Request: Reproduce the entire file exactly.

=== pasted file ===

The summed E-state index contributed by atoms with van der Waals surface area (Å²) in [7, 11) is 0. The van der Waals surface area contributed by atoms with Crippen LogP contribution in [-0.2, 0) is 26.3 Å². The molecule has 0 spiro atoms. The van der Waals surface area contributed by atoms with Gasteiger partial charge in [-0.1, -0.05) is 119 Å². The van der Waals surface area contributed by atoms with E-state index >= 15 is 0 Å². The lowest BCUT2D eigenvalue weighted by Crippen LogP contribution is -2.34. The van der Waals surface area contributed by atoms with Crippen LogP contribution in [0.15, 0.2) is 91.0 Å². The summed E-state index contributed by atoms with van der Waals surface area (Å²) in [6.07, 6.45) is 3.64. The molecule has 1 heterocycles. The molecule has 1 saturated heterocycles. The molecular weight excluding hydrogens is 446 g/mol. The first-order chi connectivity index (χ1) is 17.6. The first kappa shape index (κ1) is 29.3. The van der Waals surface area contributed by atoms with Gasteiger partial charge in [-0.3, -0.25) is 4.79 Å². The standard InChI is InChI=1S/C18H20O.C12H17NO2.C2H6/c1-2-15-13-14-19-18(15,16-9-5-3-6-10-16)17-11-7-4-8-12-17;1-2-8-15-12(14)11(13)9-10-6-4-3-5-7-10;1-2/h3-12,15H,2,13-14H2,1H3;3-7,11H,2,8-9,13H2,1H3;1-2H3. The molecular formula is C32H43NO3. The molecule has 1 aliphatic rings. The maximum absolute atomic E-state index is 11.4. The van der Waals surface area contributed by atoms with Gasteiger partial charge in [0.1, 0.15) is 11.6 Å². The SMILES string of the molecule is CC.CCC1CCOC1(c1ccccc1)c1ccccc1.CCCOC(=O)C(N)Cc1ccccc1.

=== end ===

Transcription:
The summed E-state index contributed by atoms with van der Waals surface area (Å²) in [7, 11) is 0. The van der Waals surface area contributed by atoms with Crippen LogP contribution in [-0.2, 0) is 26.3 Å². The molecule has 0 spiro atoms. The van der Waals surface area contributed by atoms with Gasteiger partial charge in [-0.1, -0.05) is 119 Å². The van der Waals surface area contributed by atoms with E-state index >= 15 is 0 Å². The lowest BCUT2D eigenvalue weighted by Crippen LogP contribution is -2.34. The van der Waals surface area contributed by atoms with Crippen LogP contribution in [0.15, 0.2) is 91.0 Å². The summed E-state index contributed by atoms with van der Waals surface area (Å²) in [6.07, 6.45) is 3.64. The molecule has 1 heterocycles. The molecule has 1 saturated heterocycles. The molecular weight excluding hydrogens is 446 g/mol. The first-order chi connectivity index (χ1) is 17.6. The first kappa shape index (κ1) is 29.3. The van der Waals surface area contributed by atoms with Gasteiger partial charge in [-0.3, -0.25) is 4.79 Å². The standard InChI is InChI=1S/C18H20O.C12H17NO2.C2H6/c1-2-15-13-14-19-18(15,16-9-5-3-6-10-16)17-11-7-4-8-12-17;1-2-8-15-12(14)11(13)9-10-6-4-3-5-7-10;1-2/h3-12,15H,2,13-14H2,1H3;3-7,11H,2,8-9,13H2,1H3;1-2H3. The molecular formula is C32H43NO3. The molecule has 1 aliphatic rings. The maximum absolute atomic E-state index is 11.4. The van der Waals surface area contributed by atoms with Gasteiger partial charge in [0.1, 0.15) is 11.6 Å². The SMILES string of the molecule is CC.CCC1CCOC1(c1ccccc1)c1ccccc1.CCCOC(=O)C(N)Cc1ccccc1.